• A man in your family had a heart attack before age 50 or a woman, before age 60.

Osteoporosis (bone thinning): Have a screening test at age 65 to make sure your bones are strong. If you are younger than 65, talk to your health care team about whether you should be tested.

Diabetes: Get screened for diabetes if your blood pressure is higher than 135/80 or if you take medication for high blood pressure. Diabetes (high blood sugar) can cause problems with your heart, brain, eyes, feet, kidneys, nerves, and other body parts.

Breast cancer: Ask your health care team whether a mammogram is right for you based on your age, family history, overall health, and personal concerns.

Cervical cancer: Have a Pap smear every 1 to 3 years if you are 21 to 65 years old and have been sexually active. If you are older than 65 and recent Pap smears were normal, you do not need a Pap smear. If you have had a hysterectomy for a reason other than cancer, you do not need a Pap smear.

Pelvic exam: Yearly beginning at age 21. Women younger than 21 who are sexually active should discuss the test with a health care professional.

Chlamydia test: Have a screening test for chlamydia if you are 24 or younger and sexually active. If you are older than 24, talk to your health care team about being screened for chlamydia.

Sexually transmitted infections: Ask your doctor or nurse whether you should be screened for other sexually transmitted diseases.

Mental health screening: Your emotional health is as important as your physical health. Talk to your health care team about being screened for depression, especially if during the last 2 weeks:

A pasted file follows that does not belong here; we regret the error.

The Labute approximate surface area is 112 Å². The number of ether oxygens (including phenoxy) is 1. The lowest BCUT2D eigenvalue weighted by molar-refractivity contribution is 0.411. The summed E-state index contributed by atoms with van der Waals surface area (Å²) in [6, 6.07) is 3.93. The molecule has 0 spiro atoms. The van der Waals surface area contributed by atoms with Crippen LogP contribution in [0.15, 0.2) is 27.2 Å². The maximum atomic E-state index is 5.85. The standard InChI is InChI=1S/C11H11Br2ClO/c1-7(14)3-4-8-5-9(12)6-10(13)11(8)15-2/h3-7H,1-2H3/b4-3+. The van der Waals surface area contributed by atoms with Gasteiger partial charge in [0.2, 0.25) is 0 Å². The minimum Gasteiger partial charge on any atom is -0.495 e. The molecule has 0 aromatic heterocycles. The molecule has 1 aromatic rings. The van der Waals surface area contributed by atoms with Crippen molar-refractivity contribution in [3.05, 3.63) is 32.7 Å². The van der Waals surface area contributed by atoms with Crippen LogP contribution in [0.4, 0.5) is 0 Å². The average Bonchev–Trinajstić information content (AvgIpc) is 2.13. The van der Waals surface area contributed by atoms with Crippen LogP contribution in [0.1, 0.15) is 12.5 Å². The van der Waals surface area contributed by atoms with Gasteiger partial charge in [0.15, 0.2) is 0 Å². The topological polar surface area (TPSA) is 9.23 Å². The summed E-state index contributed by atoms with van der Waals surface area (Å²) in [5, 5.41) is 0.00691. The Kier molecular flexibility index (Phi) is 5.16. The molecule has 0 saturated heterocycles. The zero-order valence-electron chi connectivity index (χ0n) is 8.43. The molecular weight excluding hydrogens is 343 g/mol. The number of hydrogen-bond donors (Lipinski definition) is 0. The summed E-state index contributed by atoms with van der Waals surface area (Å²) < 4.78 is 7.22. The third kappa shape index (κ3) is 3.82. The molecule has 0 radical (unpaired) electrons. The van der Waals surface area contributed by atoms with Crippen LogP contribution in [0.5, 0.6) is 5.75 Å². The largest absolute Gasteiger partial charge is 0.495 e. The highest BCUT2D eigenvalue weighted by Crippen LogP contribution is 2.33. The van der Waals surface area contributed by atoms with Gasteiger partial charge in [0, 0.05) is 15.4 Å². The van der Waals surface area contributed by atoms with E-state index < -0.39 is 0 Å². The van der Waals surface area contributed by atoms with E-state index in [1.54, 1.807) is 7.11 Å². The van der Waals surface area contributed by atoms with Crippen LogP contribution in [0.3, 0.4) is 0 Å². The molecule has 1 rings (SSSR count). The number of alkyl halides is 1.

• You have felt down, sad, or hopeless.
  • You have felt little interest or pleasure in doing things.

Colorectal cancer: Have a screening test for colorectal cancer starting at age 50. If you have a family history of colorectal cancer, you may need to be screened earlier. Several different tests can detect this cancer. Your health care team can help you decide which is best for you.

Skin health: Monthly mole self-exam; exam by a health care professional as part of a rountin full checkup starting at age 20.

Screening Test Checklist

Take this checklist with you to your doctor's office and fill it out when you have had any of the tests listed below. Talk to your doctor about when you should have these tests next, and note the month and year in the right-hand column.

Also, talk to your doctor about which of the other tests listed below you should have in the future, and when you need them.

Last test: (mm/yy)
Test Results
Next test due: (mm/yy)
Pap test
Total Cholesterol
HDL (good)
LDL (bad)
Blood pressure
Colorectal cancer
Osteoporosis (bone density)


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health care,blood pressure,bmi,diabetes,chlamydia,colorectal cancer,high blood pressure,sex,cholesterol,pap smear,cancer,heart,heart attack,immunizations,mammogram,obesity,osteoporosis,screenings,tests,women's health
Last updated May 31, 2011